Re:Do NOT try to suppress it. (0)

Anonymous Coward | more than 2 years ago | (#38185266)

I agree - lightening has helped a lot of things. It helps me find things in the dark, most importantly.

If we do away with this fundamental feature of nature, how will we ever find things?! Curse you, mad men of science!

This story is everywhere in the last two weeks (5, Informative)

mark_reh (2015546) | more than 2 years ago | (#38184866)

and it's wrong. Tesla coils produce high frequency -i.e AC- discharges at very high voltage and very low current. Lightning, on the other hand is a DC or very low frequency phenomenon combining extremely high voltages with extremely high currents. The currents are so high that they instantaneously heat the air and produce a loud boom- you may have heard it before- it's called thunder.

If he really wanted to duplicate lightning he'd charge up some big capacitors to extremely high voltages and draw arcs between their terminals. THAT would be a better simulation of lightning than the output of any Tesla coil.

Major props to the guy for marketing his idea. It's been picked up by every news agency from here to Mumbai. I'm sure he'll get the funding he needs to go through with the project.

Re:This story is everywhere in the last two weeks (1)

Annirak (181684) | more than 2 years ago | (#38185256)

Or maybe go with van der graaf generators instead.

Re:This story is everywhere in the last two weeks (0)

Anonymous Coward | more than 2 years ago | (#38185430)

No current, just voltage and not enough of that.

Re:This story is everywhere in the last two weeks (1)

ScrewMaster (602015) | more than 2 years ago | (#38185396)

If he really wanted to duplicate lightning he'd charge up some big capacitors to extremely high voltages and draw arcs between their terminals. THAT would be a better simulation of lightning than the output of any Tesla coil.

Say, a Cockroft-Walton [wikipedia.org] generator?

Re:This story is everywhere in the last two weeks (1)

Anonymous Coward | more than 2 years ago | (#38185476)

Again, no current and not enough voltage.

Listen up, lightning bolts are commonly 10,000 AMPERES. One in 100 is over 100,000 Amps. Van-de-Graffs are a just a few microamps. Cockroft-Waltons might hit .1 amps. On a good day. A high voltage supercapacitor might peak out at 1000 amps. A few times, then it's toast.

Yay! (1)

vuo (156163) | more than 2 years ago | (#38184898)

>Tesla Roadster

Seems like there's an extra "d" in there.

Anyway, maybe this will finally prove or disprove the conspiracy theories about Nicola Tesla's wireless power transmission system. Alternatively, at least tesla coils as in C&C become reality. A great replacement for landmines, now that the boo-hoo pacifists try to ban them.

Great! They'll communicate with aliens too! (4, Interesting)

MichaelCrawford (610140) | more than 2 years ago | (#38184900)

The very first communications of human origin that alien civilizations might receive will come from Nikola Tesla's attempt to broadcast electrical power through the air a little over a century ago. Provided they have sensitive and directional enough receivers, and can somehow filter out the radio noise from the Sun, that would mean that any civilization within a little over a hundred light years might already be trying to respond to us.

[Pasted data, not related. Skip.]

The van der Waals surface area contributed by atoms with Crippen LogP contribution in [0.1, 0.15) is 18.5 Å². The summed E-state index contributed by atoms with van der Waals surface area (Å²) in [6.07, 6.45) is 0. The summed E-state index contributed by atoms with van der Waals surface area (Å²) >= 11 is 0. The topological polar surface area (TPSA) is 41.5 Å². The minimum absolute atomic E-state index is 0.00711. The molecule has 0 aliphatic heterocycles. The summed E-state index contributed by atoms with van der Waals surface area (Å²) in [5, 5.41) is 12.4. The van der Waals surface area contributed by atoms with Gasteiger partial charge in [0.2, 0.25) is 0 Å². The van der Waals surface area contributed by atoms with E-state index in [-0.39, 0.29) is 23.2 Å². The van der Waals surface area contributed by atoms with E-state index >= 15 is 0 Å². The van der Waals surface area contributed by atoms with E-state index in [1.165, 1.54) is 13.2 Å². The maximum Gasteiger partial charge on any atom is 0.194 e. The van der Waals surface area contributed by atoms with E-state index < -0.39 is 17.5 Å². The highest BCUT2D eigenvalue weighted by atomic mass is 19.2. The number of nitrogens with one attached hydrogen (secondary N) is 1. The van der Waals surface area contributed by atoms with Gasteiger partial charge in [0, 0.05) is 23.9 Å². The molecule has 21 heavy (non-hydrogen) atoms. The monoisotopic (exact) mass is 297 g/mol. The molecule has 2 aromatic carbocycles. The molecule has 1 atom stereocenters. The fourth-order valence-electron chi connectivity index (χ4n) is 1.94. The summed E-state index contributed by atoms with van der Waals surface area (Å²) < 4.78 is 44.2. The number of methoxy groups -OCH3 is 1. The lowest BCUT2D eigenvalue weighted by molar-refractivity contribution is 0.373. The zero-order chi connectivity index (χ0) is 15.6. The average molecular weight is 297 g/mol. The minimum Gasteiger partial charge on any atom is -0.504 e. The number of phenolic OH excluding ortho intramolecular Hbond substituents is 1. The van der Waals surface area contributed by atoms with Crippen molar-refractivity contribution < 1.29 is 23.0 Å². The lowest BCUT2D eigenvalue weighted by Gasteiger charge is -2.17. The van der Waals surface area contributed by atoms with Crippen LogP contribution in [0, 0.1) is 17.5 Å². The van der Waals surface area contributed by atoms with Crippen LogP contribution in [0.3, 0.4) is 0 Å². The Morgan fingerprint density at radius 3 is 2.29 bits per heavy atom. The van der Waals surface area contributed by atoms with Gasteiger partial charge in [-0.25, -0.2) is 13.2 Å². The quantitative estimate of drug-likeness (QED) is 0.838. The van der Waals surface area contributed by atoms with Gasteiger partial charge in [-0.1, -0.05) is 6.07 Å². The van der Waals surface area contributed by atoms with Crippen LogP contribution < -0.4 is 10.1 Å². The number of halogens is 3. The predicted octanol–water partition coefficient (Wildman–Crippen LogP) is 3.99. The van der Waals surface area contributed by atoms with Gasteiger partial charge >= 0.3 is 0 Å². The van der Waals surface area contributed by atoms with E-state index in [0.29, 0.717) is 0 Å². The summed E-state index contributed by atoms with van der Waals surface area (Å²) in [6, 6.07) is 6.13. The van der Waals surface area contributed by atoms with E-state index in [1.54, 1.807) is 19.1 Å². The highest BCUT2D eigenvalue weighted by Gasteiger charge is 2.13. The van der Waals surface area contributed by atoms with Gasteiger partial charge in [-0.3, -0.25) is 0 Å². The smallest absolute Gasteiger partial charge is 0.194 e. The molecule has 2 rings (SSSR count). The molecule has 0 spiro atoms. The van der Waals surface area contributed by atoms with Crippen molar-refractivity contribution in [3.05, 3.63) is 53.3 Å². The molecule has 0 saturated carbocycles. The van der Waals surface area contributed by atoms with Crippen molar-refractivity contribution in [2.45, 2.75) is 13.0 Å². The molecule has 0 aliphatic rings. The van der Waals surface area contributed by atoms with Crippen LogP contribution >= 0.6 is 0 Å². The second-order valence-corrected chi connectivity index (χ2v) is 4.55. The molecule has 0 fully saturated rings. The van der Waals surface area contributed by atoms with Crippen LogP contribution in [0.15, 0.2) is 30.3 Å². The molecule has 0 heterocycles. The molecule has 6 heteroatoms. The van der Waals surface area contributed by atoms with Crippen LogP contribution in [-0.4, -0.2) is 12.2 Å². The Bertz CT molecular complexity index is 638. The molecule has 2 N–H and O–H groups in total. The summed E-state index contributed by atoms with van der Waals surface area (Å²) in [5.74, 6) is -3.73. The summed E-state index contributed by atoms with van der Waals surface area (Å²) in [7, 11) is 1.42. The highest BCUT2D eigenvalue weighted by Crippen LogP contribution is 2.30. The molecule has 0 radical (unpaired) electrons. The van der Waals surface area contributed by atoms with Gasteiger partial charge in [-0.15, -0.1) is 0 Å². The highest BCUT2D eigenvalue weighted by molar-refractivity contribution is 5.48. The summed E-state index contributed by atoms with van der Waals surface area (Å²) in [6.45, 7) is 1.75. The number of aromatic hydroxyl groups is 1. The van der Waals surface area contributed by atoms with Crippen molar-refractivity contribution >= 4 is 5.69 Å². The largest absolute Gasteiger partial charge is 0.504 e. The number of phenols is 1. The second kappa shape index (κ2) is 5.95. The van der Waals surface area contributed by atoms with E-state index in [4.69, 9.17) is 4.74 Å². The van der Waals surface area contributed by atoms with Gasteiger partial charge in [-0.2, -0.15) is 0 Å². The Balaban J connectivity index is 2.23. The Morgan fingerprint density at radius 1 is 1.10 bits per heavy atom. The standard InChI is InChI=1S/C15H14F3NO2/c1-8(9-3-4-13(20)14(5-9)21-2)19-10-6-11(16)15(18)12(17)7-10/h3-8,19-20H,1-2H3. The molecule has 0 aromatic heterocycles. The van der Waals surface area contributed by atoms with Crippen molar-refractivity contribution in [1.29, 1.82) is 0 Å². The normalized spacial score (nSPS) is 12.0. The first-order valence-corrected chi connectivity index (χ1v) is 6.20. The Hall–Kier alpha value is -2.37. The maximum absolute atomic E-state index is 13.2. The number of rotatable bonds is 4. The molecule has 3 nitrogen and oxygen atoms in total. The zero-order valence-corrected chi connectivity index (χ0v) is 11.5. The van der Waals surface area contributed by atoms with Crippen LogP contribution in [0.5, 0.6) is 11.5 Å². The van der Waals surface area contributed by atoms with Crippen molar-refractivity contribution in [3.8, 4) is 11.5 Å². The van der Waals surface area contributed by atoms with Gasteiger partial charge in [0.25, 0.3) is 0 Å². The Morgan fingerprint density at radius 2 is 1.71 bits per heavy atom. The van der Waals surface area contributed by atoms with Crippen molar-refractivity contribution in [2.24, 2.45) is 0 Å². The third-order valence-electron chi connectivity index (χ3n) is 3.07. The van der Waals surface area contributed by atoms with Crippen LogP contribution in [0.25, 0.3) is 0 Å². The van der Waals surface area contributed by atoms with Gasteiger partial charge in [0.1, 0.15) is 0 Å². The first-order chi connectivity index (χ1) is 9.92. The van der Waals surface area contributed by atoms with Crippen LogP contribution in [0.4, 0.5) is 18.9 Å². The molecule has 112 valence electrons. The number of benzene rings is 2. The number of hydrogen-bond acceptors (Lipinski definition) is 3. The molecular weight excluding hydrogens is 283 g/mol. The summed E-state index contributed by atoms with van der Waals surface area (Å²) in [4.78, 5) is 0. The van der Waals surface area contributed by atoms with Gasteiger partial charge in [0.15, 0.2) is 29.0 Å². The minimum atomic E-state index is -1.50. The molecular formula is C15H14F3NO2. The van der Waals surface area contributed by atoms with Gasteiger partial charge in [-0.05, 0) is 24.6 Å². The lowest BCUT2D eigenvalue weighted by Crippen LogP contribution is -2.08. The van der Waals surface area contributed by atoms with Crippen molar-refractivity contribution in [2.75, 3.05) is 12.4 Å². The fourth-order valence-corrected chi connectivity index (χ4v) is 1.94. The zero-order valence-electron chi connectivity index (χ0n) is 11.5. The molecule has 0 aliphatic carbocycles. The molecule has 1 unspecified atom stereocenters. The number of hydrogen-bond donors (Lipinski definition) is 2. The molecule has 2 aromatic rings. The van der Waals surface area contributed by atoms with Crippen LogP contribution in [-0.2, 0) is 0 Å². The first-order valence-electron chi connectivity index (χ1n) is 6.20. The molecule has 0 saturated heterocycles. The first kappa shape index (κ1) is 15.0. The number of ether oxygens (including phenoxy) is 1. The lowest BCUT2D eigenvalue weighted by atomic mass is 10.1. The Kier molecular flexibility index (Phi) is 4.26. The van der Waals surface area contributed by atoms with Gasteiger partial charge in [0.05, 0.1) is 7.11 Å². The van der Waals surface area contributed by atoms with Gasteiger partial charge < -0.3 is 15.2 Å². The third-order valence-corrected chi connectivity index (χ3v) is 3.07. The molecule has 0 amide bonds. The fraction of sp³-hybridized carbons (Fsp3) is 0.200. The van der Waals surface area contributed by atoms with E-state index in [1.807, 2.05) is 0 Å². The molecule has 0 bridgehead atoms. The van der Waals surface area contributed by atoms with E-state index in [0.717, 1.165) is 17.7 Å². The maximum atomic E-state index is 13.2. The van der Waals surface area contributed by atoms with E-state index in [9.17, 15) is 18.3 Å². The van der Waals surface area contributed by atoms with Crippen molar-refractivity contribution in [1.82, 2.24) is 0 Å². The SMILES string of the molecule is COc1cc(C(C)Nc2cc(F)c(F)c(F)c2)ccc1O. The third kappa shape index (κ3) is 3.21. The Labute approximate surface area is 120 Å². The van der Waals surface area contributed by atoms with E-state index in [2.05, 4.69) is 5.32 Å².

A while back I asked on an astronomy newsgroup, how far away could a civilization with the level of technology that humanity presently has, detect our own radio signals?

The sorrowful answer was that it was only three light years, which is a light year short of the distance to our nearest stellar neighbor, Alpha Centauri, which is also not likely to have any planets that could harbor life. The SETI researcher who responded also said that our strongest radio transmitters are the Distant Early Warning radars that the United States uses to watch for an incoming nuclear attack from the Soviets. That implies that we are only "communicating" with aliens who are in a generally northward direction relative to the earth.

I then asked how SETI hoped to hear from any aliens at all. His answer was that we expect that more advanced civilizations would transmit far more powerful radio signals. That doesn't seem right to me, unless they are specifically trying to communicate with other civilizations, as I would expect more advanced technology to result in lower radio power, rather than more, both to conserve energy and to enable more devices to use the available spectrum.

Re:Great! They'll communicate with aliens too! (2, Interesting)

turing_m (1030530) | more than 2 years ago | (#38185092)

The very first communications of human origin that alien civilizations might receive will come from Nikola Tesla's attempt to broadcast electrical power through the air a little over a century ago. Provided they have sensitive and directional enough receivers, and can somehow filter out the radio noise from the Sun, that would mean that any civilization within a little over a hundred light years might already be trying to respond to us.